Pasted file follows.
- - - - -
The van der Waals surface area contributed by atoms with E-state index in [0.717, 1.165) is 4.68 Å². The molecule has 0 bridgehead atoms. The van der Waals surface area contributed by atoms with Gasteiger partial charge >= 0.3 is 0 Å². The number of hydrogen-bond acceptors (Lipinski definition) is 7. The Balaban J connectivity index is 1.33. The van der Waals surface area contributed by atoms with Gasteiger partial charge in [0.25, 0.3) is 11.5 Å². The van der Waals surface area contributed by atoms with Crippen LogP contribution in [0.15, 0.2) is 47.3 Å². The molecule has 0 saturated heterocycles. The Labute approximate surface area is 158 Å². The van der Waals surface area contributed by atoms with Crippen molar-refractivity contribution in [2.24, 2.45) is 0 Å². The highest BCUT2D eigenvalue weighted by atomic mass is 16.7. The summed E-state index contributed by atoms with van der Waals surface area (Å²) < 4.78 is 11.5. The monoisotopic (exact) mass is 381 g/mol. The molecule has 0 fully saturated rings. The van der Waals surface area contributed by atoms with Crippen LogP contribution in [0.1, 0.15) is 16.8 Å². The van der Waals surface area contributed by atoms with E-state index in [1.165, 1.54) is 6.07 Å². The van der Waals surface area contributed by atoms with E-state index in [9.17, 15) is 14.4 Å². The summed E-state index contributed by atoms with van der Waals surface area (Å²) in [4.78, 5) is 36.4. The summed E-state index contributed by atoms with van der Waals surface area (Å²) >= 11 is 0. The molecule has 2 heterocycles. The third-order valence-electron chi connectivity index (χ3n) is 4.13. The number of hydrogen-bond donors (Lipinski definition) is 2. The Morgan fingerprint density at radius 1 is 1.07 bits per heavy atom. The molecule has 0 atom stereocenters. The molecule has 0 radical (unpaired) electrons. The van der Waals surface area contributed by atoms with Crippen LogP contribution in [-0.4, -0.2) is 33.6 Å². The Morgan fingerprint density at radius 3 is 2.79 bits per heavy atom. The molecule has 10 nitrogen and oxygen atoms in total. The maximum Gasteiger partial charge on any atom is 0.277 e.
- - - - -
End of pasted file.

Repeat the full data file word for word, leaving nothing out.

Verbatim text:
The van der Waals surface area contributed by atoms with E-state index in [0.717, 1.165) is 4.68 Å². The molecule has 0 bridgehead atoms. The van der Waals surface area contributed by atoms with Gasteiger partial charge >= 0.3 is 0 Å². The number of hydrogen-bond acceptors (Lipinski definition) is 7. The Balaban J connectivity index is 1.33. The van der Waals surface area contributed by atoms with Gasteiger partial charge in [0.25, 0.3) is 11.5 Å². The van der Waals surface area contributed by atoms with Crippen LogP contribution in [0.15, 0.2) is 47.3 Å². The molecule has 0 saturated heterocycles. The Labute approximate surface area is 158 Å². The van der Waals surface area contributed by atoms with Crippen molar-refractivity contribution in [2.24, 2.45) is 0 Å². The highest BCUT2D eigenvalue weighted by atomic mass is 16.7. The summed E-state index contributed by atoms with van der Waals surface area (Å²) < 4.78 is 11.5. The monoisotopic (exact) mass is 381 g/mol. The molecule has 0 fully saturated rings. The van der Waals surface area contributed by atoms with Crippen LogP contribution in [0.1, 0.15) is 16.8 Å². The van der Waals surface area contributed by atoms with E-state index in [1.165, 1.54) is 6.07 Å². The van der Waals surface area contributed by atoms with E-state index in [9.17, 15) is 14.4 Å². The summed E-state index contributed by atoms with van der Waals surface area (Å²) in [4.78, 5) is 36.4. The summed E-state index contributed by atoms with van der Waals surface area (Å²) >= 11 is 0. The molecule has 2 heterocycles. The third-order valence-electron chi connectivity index (χ3n) is 4.13. The number of hydrogen-bond donors (Lipinski definition) is 2. The Morgan fingerprint density at radius 1 is 1.07 bits per heavy atom. The molecule has 0 atom stereocenters. The molecule has 0 radical (unpaired) electrons. The van der Waals surface area contributed by atoms with Crippen LogP contribution in [-0.4, -0.2) is 33.6 Å². The Morgan fingerprint density at radius 3 is 2.79 bits per heavy atom. The molecule has 10 nitrogen and oxygen atoms in total. The maximum Gasteiger partial charge on any atom is 0.277 e.